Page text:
All throughout Jackson Brown’s self-titled debut album, there is this lingering sense of melancholy. It’s inescapable, even in the upbeat tunes like his very first single, “Doctor My Eyes.” One of my best friends recently discovered this song and mentioned it to me over the course of the weekend. I was reminded about how much I adore the tune and was happy to find that joy I feel when I hear it also reflected in another person.
"Doctor My Eyes" is built around a really great piano part which opens the song. The idea that returns several times throughout the tune is the pedal bass F which is pounded out while the upper register is filled out with an Eb and a Bb chord. I’ve always been a big fan of having a non-chord tone in the bass. It’s ambiguous, but still functional. By the time the verse rolls around, the song is based strongly in F.
The vocal harmonies during the chorus really make this tune shine. Those background vocals were recorded by David Crosby and Graham Nash of Crosby, Stills, Nash & Young fame. While the chorus progression mostly just switches between Dm and F, it does lead nicely back into the opening piano part. It’s a sign of well-constructed songwriting when you can throw in a chord that’s out of the key like Eb and have it never once sound aurally grating simply by pounding out that pedal F in the bass to constantly hint towards the actual key.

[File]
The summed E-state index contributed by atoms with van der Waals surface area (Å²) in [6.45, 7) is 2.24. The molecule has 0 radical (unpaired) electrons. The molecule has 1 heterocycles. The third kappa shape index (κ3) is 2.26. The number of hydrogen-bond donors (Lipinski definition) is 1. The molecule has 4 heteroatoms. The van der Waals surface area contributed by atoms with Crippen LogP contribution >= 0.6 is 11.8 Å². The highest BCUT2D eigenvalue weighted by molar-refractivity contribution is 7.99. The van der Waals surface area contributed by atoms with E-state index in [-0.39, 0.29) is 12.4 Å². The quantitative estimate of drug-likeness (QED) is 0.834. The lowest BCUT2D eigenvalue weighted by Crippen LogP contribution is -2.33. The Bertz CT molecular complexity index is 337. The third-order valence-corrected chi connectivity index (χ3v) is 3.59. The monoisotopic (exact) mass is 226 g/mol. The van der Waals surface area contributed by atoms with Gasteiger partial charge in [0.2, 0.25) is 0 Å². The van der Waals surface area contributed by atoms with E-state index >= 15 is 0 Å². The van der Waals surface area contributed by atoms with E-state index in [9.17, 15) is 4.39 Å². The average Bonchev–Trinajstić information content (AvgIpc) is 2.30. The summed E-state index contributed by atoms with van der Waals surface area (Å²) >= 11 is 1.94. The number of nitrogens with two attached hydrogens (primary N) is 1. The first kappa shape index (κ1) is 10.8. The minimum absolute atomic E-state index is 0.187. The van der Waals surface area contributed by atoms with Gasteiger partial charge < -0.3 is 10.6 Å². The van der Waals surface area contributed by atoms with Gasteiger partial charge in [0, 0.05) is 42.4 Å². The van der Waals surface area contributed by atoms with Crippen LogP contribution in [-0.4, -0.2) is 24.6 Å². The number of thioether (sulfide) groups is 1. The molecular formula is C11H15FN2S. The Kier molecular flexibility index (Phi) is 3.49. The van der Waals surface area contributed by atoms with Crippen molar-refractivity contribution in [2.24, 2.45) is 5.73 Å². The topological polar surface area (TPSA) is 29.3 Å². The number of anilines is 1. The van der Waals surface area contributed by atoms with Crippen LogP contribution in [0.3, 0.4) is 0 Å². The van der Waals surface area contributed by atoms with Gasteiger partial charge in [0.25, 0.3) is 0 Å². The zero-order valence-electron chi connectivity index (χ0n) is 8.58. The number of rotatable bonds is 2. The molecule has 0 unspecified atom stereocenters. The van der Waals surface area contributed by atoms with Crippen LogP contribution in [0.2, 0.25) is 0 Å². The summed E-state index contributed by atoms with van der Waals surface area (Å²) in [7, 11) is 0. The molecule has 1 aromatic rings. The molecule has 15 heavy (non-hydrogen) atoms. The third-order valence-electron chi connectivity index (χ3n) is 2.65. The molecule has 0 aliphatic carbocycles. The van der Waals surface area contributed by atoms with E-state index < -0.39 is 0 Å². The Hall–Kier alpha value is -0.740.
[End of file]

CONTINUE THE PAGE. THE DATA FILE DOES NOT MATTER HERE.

This tune was Browne’s biggest hit for an entire decade until he released “Somebody’s Baby" which was included on the Fast Times at Ridgemont High Soundtrack.
I’ve recently noticed that a number of my own songs end in guitar solos. Could this be a subconscious nod to “Doctor My Eyes”? I wouldn’t doubt it.
For reasons unknown to me, I decided to watch a video of Hoobastank doing an acoustic version of “The Reason.”
God, the 2000s were such a shitty decade for popular music.
Coucheron - Deep End ft. Eastside & Mayer Hawthorne
I’m in love with this song. I may have to do a write up about it in the future.
Judy Garland - The Trolley Song
From Meet Me in St. Louis
Johnny “Guitar” Watson - I Want to Ta-Ta You Baby
Aaliyah’s “Age Ain’t Nothing but a Number” is about as classic ’90s R&B as it gets. The song was written and produced by her mentor, R. Kelly, who just happens to be one of my favorite artists of all time. The two were introduced by Barry Hankerson, an entertainment lawyer, Aaliyah’s uncle, R. Kelly’s manager, and husband to Gladys Knight in the ’70s. I’ve talked before about how, sometimes, listening to R. Kelly-produced Aaliyah tracks from this era can get a little uncomfortable knowing what we know about their relationship, but that can’t stop the music from being some of the best in class.
The album sounds extraordinarily mature for someone who was just 14-15 years old at the time of recording. Obviously, this has much to do with the entire album being written and produced by Mr. Bump n’ Grind himself. The title track, “Age Ain’t Nothing but a Number,” is absolutely one of the best songs the man ever wrote.
Slow jams hold a special place in everyone’s heart, including my own. Aaliyah’s vocals are silky smooth over Kelly’s early signature slow jam style. The thing that I always liked about Aaliyah’s vocal stylings is that she never tried to be something she wasn’t. The songs were not full of complex melismas and various vocal runs; she kept it simple and to the point. If you think about it, shouldn’t that always be the goal of a sexy song?
There is a reoccurring interpolation of Bobby Caldwell’s oft-sampled 1978 classic “What You Won’t Do For Love.” It’s very fitting for the song’s subject matter. Also, it’s such a good song on its own that I welcome pretty much any track that chooses to sample it.
Would you rather get slapped in the face once, pretty hard, or listen to an entire Tool album without being allowed to do anything else while you’re listening?